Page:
The NYT has a piece reporting that only about 50% of the people one thinks of as friends see one as a friend. Friendship is not reciprocated nearly as much as people thing. This is perhaps one of the cruelest pieces of social science to float its way onto the internet and the NYT because it gets at a basic insecurity: do they really like me? Not all of us get a Sally Fields moment.
Ok, maybe it just seems cruel to me as this has long been one of my most basic insecurities. I spent my childhood/teenage years/way beyond wondering if people liked me or just put up with me. I never felt like I was a member of a group in high school as my group seemed to be the group-less--not the brains, not the athletes, not the stoners, not drama folks, just the residuals. Perhaps were were Hufflepuffs before they were a thing? My imagination of college (thanks, Hollywood) and my reality were two separate things--as I did not have a solid group of the same friends from freshman year to graduation. Yes, I played on the frisbee team for almost four years, but I never felt like I fit in there--I didn't eat at the co-ops nor hung out with them very much. Grad school? Jeez, everyone around me was so smart and worked so hard and also lived so close together (my girlfriend/wife and I kept moving to find cheaper places and eventually one that would accept dogs) and they were so cool, I just felt like an outlier.
The funny thing is that I really felt like one of the group, rather than an outside, perhaps first in my life (except for summer camp) at my first tenure track job. Perhaps the junior/senior split created an us-ness that I felt apart of. Or perhaps because most of us didn't fit into the town very well, but we did fit with each other. Anyhow, I felt part of the group for the first time. Surprisingly, my time on the Joint Staff made me feel included, rather than Rudolph. Despite being one of a handful of civilians with no military experience, I felt like I fit in. Mainly because the folks there accepted one if one dealt as much friendly abuse as one received. Perhaps because the Joint Staff itself is a group of group-less folks--everyone is out of their comfort zone of their own service. That the folks at the old job still hang out with me now that I have left is another bit of evidence that I should feel good about my 50%.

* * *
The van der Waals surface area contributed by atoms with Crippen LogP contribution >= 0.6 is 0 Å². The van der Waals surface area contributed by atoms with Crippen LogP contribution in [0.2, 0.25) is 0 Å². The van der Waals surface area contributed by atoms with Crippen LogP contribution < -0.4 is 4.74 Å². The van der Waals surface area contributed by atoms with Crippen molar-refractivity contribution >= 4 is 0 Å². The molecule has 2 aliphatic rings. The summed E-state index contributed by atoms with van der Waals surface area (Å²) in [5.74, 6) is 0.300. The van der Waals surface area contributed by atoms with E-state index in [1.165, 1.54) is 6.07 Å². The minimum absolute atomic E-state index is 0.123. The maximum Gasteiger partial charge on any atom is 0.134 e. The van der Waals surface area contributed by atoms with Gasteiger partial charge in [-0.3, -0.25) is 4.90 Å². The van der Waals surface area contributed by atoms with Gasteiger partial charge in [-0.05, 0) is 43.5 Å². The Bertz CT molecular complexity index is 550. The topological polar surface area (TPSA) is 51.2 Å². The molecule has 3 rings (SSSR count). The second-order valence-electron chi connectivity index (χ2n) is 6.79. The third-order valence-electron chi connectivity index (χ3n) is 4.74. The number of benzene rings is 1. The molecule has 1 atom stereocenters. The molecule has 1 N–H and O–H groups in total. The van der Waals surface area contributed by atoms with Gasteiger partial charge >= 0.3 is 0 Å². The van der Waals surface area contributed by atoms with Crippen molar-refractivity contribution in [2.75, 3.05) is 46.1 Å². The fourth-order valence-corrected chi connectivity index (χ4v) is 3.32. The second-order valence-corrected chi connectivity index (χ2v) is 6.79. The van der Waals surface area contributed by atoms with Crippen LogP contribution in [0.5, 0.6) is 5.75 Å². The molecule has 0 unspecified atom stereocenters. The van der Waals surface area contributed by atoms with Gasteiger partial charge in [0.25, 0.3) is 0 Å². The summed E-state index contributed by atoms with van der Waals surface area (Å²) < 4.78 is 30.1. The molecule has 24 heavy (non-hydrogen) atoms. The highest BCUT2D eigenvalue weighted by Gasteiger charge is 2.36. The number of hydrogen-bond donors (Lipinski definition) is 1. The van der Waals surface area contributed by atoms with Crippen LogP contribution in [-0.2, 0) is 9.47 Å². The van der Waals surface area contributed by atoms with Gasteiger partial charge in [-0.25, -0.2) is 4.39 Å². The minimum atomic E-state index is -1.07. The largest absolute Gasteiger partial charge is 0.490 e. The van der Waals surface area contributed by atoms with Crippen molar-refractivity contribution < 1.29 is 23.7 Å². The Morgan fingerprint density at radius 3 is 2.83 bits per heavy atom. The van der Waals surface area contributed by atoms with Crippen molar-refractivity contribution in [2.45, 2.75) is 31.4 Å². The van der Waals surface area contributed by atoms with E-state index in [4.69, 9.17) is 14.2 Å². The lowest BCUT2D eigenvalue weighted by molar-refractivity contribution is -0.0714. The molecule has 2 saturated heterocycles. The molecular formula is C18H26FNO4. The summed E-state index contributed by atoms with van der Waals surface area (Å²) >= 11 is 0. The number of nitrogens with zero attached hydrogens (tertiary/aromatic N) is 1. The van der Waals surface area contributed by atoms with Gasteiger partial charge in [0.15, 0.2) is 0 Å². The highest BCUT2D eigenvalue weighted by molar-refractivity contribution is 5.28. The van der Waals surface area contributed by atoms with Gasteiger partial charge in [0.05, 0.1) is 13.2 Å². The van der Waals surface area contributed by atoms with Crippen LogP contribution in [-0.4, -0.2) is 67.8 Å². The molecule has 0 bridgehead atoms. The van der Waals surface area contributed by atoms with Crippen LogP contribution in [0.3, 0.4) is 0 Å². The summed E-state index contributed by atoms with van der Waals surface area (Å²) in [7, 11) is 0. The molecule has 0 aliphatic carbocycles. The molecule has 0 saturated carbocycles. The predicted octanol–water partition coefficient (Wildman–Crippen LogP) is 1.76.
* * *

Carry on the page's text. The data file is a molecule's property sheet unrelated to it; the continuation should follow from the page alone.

Professionally, when I started out, my time at the conferences was mostly empty, and I would spend time walking around, hoping to find a few people that I might recognize. These days? I spend most of my time in the bar, meeting with folks who I have met over the years. Conferences are much more fun these days, and I don't see them as reminders of being an outsider anymore.
Tis a good thing I read this article the morning after I had my big birthday bbq. Being surrounded by friends last night makes me a bit less vulnerable to this piece although it reminds me of how I felt for so many years.
As it happens, someone on twitter posted something that reminded me of this video, and watching it also compensates as my closest friends do resemble the core essence of the song.